November 6, 2002

Defamation suit filed in $32M mold case
Melinda Ballard, the victor in a high-profile $32 million mold case in the Dripping Springs area, claims Farmers Insurance Group of Cos. and a company spokesman falsely accused her of committing insurance fraud, according to a lawsuit.

Austin law firm Feazell Rosenthal & Watson PC filed the suit Wednesday in Travis County District Court.

Defendants are Los Angeles-based Farmers, which insured Ballard's 12,000-square-foot home; Bill Miller of Austin, an external spokesman for Farmers; and Hillco Partners LLC, an Austin public relations and lobbying firm where Miller is a principal.

The suit seeks a jury trial and unspecified monetary damages.
In the suit, Ballard alleges Miller stated in an Oct. 20 story in the Austin-American Statesman that Ballard's claims against Farmers were "fraudulent." In Texas, insurance fraud is a felony crime. The suit claims Miller's remarks defamed Ballard.

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Receive free Industry News via email. Choose from 46 different industries. "The corporate mentality of Farmers Insurance Group is such that the insurer believes that it can systematically lie and cheat; that it can walk all over the 'little guys' with impunity; and that it can defraud a policyholder and then defame that policyholder when she successfully challenges the insurer's fraudulent conduct," the suit states.

"It is time for a jury to send a message to Farmers Insurance Group for the purpose of teaching Farmers Insurance Group a lesson which it has thus far simply refused to learn or accept, before Farmers Insurance Group sets its sights on other policyholders and before other insurers adopt the corporate mentality of Farmers Insurance Group."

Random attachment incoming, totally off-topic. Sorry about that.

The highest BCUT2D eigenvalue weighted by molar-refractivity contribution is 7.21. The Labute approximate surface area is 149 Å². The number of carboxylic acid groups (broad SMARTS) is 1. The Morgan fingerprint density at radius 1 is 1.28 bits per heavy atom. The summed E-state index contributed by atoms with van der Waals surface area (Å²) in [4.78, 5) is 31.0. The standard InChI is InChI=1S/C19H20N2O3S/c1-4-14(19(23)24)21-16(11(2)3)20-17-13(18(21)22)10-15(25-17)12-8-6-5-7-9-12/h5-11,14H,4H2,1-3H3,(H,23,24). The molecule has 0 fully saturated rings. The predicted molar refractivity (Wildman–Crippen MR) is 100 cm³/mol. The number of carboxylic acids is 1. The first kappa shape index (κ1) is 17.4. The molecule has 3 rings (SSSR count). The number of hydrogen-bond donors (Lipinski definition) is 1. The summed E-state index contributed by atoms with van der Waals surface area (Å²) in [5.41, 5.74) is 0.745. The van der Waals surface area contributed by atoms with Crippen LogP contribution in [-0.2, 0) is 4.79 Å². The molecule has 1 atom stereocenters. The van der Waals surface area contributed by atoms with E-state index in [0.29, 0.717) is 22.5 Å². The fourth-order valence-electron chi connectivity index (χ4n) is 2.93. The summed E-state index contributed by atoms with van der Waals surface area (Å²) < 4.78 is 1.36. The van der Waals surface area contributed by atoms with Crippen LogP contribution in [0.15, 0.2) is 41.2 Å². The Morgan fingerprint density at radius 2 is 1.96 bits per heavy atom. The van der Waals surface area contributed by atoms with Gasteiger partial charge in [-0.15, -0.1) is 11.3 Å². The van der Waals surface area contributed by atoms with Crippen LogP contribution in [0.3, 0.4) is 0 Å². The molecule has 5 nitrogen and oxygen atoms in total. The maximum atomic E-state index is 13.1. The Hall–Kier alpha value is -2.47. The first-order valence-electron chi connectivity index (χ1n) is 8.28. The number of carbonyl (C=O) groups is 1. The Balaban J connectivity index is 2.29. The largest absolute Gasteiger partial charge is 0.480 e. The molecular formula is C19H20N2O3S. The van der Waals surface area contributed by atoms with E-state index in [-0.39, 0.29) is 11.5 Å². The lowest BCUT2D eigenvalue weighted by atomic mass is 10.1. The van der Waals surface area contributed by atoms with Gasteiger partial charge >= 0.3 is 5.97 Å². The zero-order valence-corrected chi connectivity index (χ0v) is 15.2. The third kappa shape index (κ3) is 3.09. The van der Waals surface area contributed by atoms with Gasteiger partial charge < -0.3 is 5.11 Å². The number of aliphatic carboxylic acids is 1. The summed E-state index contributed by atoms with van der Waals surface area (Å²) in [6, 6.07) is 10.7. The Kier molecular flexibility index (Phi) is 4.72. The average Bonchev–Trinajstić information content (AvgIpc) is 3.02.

Jeff Beyer, senior vice president of communications for Farmers, says the Ballard situation is "tragically ridiculous."
"It's litigation lunacy," Beyer says.
"I don't know how this case has evolved into a $32 million issue. The record shows that Farmers responded to numerous claims by Ballard for water damage during the period she talks about," he says.

Hillco Partners' Miller says: "Whatever I've said in public about Melinda Ballard is the truth, and I stand behind that."
In 1999, Ballard took Farmers to court over allegations of bad faith and fraud. Ballard contended Farmers' actions resulted in toxic mold overtaking her home, causing more than $6 million in property damage. Ballard claimed insurers have known that toxic mold could cause water damage if handled improperly.

In 2001, Travis County jury found Farmers engaged in deceptive, misleading and fraudulent practices in connection with its handling of Ballard's water damage claims. Jurors awarded $32 million in damages to Ballard. That decision is under appeal.
Representing Ballard in the latest suit are Vic Feazall, Marc Rosenthal and Austin Tighe.

Any proceeds from the new litigation would be donated to the Texas Department of Insurance, according to Ballard's suit. The money would be used to establish a panel, coordinated by the state agency, to review homeowners' disputes.

Ballard is president of Policyholders of America, a nonprofit association trying to educate policyholders about insurance companies. The association has more than 73,000 Texas families among its members.
© 2002 American City Business Journals Inc.


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